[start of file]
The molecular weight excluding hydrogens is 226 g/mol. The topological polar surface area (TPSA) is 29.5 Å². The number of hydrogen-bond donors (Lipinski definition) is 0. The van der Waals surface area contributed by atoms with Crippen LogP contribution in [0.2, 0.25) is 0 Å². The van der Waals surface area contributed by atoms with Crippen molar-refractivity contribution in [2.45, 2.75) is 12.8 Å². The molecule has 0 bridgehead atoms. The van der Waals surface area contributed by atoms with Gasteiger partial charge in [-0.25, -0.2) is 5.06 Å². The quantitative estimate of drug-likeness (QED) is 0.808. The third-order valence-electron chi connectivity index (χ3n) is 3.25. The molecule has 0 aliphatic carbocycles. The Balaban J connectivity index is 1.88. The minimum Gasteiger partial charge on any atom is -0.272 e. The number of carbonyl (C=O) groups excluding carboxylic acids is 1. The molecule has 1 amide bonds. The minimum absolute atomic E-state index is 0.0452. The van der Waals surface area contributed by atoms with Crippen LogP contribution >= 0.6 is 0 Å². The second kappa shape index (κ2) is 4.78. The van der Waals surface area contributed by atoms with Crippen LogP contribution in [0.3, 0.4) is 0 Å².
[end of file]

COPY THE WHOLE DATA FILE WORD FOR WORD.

The molecular weight excluding hydrogens is 226 g/mol. The topological polar surface area (TPSA) is 29.5 Å². The number of hydrogen-bond donors (Lipinski definition) is 0. The van der Waals surface area contributed by atoms with Crippen LogP contribution in [0.2, 0.25) is 0 Å². The van der Waals surface area contributed by atoms with Crippen molar-refractivity contribution in [2.45, 2.75) is 12.8 Å². The molecule has 0 bridgehead atoms. The van der Waals surface area contributed by atoms with Gasteiger partial charge in [-0.25, -0.2) is 5.06 Å². The quantitative estimate of drug-likeness (QED) is 0.808. The third-order valence-electron chi connectivity index (χ3n) is 3.25. The molecule has 0 aliphatic carbocycles. The Balaban J connectivity index is 1.88. The minimum Gasteiger partial charge on any atom is -0.272 e. The number of carbonyl (C=O) groups excluding carboxylic acids is 1. The molecule has 1 amide bonds. The minimum absolute atomic E-state index is 0.0452. The van der Waals surface area contributed by atoms with Crippen LogP contribution >= 0.6 is 0 Å². The second kappa shape index (κ2) is 4.78. The van der Waals surface area contributed by atoms with Crippen LogP contribution in [0.3, 0.4) is 0 Å².